As the world marks World AIDS Day on December 1, Scotland stands at a crossroads in its efforts to end the HIV epidemic by 2030. The country has made significant progress in reducing new infections, improving access to treatment and care, and eliminating stigma and discrimination. However, challenges remain, especially in reaching key populations, addressing health inequalities, and ensuring sustainability of the response.
Scotland’s achievements and challenges in the HIV response
Scotland has been a global leader in the HIV response, being the first country in the world to provide universal access to pre-exposure prophylaxis (PrEP), a daily pill that prevents HIV infection. PrEP has been shown to be highly effective and cost-effective, and has contributed to a 37% decline in new HIV diagnoses among men who have sex with men (MSM) in Scotland between 2016 and 2020.
Scotland has also achieved the UNAIDS 90-90-90 targets, which aim to ensure that 90% of people living with HIV know their status, 90% of those diagnosed are on antiretroviral therapy (ART), and 90% of those on treatment have suppressed viral load. According to the latest data from Health Protection Scotland, 94% of people living with HIV in Scotland were diagnosed, 98% of those diagnosed were on ART, and 97% of those on treatment had suppressed viral load in 2020. This means that Scotland has virtually eliminated the risk of onward transmission of HIV among people who are aware of their status and on effective treatment.
However, despite these achievements, Scotland still faces some challenges in the HIV response. One of them is the persistent gap in testing and diagnosis among some key populations, such as people who inject drugs, migrants, and heterosexuals. According to Health Protection Scotland, 43% of people diagnosed with HIV in 2020 were diagnosed late, meaning that they had a CD4 count below 350 cells/mm3, which indicates a weakened immune system and increased risk of illness and death. Late diagnosis also increases the risk of transmitting HIV to others, as people may not be aware of their status and may not be on treatment.
Another challenge is the impact of the COVID-19 pandemic on the HIV response. The pandemic has disrupted the delivery of HIV prevention, testing, treatment, and care services, as well as the access and adherence of people living with HIV to their medication. The pandemic has also exacerbated the social and economic vulnerabilities of people living with or at risk of HIV, such as poverty, unemployment, homelessness, mental health issues, and substance use. Moreover, the pandemic has highlighted the need for a more integrated and resilient health system that can respond to multiple health threats and address the underlying determinants of health.
The role of communities in the HIV response
The theme of World AIDS Day 2023 is ‘Let communities lead’, which recognizes the vital role that communities have played and continue to play in the HIV response. Communities are not only beneficiaries of HIV services, but also providers, advocates, and innovators. Communities of people living with HIV, key populations, and civil society organizations have been at the forefront of demanding and delivering HIV services, challenging stigma and discrimination, and influencing policies and programmes.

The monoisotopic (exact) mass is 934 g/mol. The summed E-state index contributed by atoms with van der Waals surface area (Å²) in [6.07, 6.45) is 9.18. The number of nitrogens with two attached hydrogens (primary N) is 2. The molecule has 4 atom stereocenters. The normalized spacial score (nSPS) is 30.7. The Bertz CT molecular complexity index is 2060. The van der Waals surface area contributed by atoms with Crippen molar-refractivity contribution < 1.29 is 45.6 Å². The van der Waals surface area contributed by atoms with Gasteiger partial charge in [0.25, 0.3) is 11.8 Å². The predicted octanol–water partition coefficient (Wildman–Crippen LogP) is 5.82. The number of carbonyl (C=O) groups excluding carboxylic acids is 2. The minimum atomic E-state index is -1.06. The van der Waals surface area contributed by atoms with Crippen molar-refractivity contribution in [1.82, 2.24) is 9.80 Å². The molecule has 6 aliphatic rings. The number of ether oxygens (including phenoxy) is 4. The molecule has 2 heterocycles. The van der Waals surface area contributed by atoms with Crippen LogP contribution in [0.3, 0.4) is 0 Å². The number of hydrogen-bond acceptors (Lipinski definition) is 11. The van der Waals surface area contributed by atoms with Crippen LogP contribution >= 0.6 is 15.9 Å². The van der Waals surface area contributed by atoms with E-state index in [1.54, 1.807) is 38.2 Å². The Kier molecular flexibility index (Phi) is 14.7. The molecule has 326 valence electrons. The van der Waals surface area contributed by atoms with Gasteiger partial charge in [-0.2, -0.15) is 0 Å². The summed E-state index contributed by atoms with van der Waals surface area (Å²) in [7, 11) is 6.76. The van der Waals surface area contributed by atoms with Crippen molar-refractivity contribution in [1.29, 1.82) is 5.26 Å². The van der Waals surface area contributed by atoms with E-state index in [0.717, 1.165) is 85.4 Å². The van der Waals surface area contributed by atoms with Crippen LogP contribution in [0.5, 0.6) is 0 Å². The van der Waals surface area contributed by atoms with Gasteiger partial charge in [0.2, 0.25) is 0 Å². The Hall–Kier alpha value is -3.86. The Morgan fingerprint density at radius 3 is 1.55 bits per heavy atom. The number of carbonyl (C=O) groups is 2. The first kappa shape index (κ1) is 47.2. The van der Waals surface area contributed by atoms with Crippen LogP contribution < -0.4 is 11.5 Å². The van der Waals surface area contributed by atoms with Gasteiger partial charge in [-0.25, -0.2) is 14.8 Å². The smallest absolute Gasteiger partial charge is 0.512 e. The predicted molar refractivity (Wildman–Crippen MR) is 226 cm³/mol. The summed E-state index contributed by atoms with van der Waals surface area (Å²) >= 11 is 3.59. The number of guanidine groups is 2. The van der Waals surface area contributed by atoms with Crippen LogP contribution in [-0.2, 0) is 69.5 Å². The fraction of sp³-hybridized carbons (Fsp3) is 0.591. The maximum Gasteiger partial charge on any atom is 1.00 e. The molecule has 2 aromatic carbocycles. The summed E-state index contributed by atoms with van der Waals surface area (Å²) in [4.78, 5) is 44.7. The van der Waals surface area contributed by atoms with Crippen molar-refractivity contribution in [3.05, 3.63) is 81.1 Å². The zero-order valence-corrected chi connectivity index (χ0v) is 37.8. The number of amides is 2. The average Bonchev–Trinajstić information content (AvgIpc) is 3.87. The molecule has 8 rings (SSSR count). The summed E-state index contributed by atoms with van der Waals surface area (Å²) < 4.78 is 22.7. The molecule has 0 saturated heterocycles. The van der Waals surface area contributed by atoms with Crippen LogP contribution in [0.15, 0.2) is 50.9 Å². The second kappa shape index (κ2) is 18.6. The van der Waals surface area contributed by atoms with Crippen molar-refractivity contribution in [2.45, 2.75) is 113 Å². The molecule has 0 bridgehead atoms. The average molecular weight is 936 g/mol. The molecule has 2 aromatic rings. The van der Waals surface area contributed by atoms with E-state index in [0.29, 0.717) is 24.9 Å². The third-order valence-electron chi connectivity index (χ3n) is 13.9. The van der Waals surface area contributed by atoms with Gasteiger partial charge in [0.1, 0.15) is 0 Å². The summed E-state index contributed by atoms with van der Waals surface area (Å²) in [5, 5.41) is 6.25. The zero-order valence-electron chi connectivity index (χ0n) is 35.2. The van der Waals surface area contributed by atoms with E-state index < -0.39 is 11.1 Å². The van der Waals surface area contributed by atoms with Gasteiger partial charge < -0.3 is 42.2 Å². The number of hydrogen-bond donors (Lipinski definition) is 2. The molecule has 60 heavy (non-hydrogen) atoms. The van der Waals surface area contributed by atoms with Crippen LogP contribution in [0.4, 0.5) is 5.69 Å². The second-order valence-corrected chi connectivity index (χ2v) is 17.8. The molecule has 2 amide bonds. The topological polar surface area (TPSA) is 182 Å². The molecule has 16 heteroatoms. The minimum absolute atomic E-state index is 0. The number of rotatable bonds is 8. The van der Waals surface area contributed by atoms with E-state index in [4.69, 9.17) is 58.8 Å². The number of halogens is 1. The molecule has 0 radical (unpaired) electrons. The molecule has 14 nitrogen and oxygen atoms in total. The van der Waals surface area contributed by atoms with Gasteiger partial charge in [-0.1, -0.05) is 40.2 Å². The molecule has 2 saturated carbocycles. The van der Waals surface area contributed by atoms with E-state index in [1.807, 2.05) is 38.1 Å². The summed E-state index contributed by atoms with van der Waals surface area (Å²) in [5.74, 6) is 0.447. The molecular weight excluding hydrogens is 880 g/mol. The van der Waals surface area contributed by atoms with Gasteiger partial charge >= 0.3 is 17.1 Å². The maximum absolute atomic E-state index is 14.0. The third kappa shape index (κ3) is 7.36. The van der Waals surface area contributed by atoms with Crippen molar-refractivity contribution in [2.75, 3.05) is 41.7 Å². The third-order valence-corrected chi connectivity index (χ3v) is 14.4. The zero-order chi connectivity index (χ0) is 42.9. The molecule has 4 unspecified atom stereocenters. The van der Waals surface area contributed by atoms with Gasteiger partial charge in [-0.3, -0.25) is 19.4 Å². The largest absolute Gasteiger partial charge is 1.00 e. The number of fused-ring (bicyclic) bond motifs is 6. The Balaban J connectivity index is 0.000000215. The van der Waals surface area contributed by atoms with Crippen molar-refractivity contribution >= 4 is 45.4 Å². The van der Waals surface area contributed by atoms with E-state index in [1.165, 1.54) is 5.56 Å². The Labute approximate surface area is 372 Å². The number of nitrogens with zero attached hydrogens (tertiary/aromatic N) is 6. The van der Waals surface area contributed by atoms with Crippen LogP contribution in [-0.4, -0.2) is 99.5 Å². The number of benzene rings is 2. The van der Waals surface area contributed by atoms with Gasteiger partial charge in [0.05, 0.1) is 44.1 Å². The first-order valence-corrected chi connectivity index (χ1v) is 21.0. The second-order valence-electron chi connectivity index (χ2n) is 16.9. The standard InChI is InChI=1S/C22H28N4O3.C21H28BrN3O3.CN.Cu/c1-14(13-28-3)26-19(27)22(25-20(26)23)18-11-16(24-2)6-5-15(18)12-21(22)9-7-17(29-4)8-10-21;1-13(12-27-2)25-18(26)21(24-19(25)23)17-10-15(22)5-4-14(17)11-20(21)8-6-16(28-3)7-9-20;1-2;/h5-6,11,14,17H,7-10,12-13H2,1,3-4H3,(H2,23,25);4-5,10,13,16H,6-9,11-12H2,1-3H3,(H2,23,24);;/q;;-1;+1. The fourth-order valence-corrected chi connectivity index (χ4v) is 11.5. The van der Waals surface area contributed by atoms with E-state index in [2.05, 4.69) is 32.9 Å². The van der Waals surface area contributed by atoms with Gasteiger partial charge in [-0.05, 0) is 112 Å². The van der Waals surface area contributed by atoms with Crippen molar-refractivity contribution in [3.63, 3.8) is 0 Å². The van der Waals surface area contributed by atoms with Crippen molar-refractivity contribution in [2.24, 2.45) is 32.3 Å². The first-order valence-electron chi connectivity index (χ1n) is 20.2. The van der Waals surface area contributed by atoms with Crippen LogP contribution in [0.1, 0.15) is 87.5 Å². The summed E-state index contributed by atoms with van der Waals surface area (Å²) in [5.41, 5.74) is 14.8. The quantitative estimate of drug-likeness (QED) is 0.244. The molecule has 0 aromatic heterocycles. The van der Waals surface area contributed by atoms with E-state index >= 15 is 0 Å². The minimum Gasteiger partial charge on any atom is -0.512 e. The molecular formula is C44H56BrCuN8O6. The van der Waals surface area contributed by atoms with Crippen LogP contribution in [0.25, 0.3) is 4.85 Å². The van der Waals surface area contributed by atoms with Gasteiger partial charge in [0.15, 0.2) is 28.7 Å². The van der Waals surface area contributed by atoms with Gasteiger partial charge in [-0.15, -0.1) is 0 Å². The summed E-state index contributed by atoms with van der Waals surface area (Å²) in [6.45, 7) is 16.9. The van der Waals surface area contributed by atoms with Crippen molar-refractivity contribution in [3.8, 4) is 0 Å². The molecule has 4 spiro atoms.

In Scotland, communities have been instrumental in shaping the HIV response, from campaigning for the introduction of PrEP, to providing peer support and education, to conducting research and evaluation. For example, the PrEP4Scotland Consortium, which consists of HIV Scotland, Terrence Higgins Trust Scotland, Waverley Care, and the National Health Service (NHS), has been involved in the design, implementation, and monitoring of the PrEP programme in Scotland. The consortium has also produced resources and tools to raise awareness and increase uptake of PrEP among eligible populations.
Another example is the Fast-Track Cities initiative, which is a global partnership of cities and municipalities that are committed to ending the HIV epidemic by 2030. Glasgow and Edinburgh are among the 300 cities that have joined the initiative, and have developed action plans that are informed by the needs and priorities of local communities. The initiative also aims to foster collaboration and coordination among different stakeholders, including people living with HIV, key populations, civil society, health care providers, and local authorities.
The way forward for Scotland in the HIV response
As Scotland approaches World AIDS Day 2023, it is important to reflect on the achievements and challenges of the HIV response, and to renew the commitment and action to end the HIV epidemic by 2030. This requires a comprehensive and multisectoral approach that addresses the prevention, testing, treatment, and care needs of all people living with or at risk of HIV, as well as the social and structural factors that affect their health and well-being.
It also requires a strong and sustained involvement of communities in the HIV response, as they are the ones who know best the realities and challenges of living with or at risk of HIV, and who can provide innovative and effective solutions. By letting communities lead, Scotland can ensure that no one is left behind in the HIV response, and that everyone can enjoy their right to health and dignity.